March 9 2016
K9 Sweep of Lockers and Vehicles at BHS Yields No Illicit Drugs
By: Rich Hosford
A recent police K9 inspection of lockers and cars at Burlington High School found no illicit drugs.
The results of the sweep, which happened on February 11, were presented to the School Committee by Burlington Police Chief Michael Kent. He said that on that day 16 police canines, including both the Burlington Police Department’s Havoc along with units from area communities, went through the school hallways and parking lot. Each locker and vehicle was checked.
“I’m not naïve enough to think it’s like that every day but I think in this instance it was a good day for the school,” Kent said.
The sweep was done as part of a Code Blue drill, meaning the students were in lockdown in their classrooms. Code Blue drills are also done to ensure preparedness during a disaster or an attack, such as a gunman.
The way the K9 sweep works, Kent explained, is that the dogs are walked by each and every locker in the school. If a dog alerts its handler that something has been found a second unit will check the same area. If there are two positive alerts police will ask a school representative to open the locker. Kent said in about 90 percent of all cases when something is found it is a matter handled by the schools rather than police.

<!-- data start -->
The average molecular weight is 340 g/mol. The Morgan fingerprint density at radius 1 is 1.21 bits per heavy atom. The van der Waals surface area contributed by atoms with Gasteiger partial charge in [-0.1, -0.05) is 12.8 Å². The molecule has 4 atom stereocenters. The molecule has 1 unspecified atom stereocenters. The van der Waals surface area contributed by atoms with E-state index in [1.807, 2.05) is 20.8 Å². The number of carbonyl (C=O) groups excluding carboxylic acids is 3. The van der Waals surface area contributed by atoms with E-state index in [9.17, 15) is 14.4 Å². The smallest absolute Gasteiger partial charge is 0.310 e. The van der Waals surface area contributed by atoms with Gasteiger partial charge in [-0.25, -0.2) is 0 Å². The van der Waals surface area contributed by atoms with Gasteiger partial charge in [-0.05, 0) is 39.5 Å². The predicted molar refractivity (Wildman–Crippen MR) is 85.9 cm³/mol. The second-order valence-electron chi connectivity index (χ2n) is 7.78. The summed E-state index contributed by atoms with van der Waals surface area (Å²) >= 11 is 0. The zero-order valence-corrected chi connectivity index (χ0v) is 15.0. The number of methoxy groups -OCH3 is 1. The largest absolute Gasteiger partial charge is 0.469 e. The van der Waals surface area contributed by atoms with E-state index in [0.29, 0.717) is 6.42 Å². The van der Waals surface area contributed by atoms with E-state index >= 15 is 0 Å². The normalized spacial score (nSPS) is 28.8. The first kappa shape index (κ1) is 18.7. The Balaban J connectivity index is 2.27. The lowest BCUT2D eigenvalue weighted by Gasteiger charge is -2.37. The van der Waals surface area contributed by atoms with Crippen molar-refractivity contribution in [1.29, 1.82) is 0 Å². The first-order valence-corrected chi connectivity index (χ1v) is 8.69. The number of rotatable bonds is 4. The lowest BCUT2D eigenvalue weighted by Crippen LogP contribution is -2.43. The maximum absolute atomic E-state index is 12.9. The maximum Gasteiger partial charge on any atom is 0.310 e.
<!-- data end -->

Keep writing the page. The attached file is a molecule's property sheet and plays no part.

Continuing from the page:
The entire thing took 26 minutes and Kent said the department thinks they can make the next one even faster and less intrusive.
There was some discussion about a notice that went out to parents alerting them there would be a K9 sweep in the school, though it didn’t say the exact date. School Committee Chair Christine Monaco said she had received a note from a parent stating they were upset that any kind of warning was given.
Kent acknowledged that and said that since this was the first time one of these types of sweeps was done he thought it was best to give parents a heads up, this time.
“It was a balancing act, we have people saying we shouldn’t have sent anything home but if we didn’t the other side would have said they should have been alerted,” he said. “I think next time we’ll keep it closer to the vest.”
He and other members of the board made it clear that a second locker and vehicle check could happen at any time without prior warning.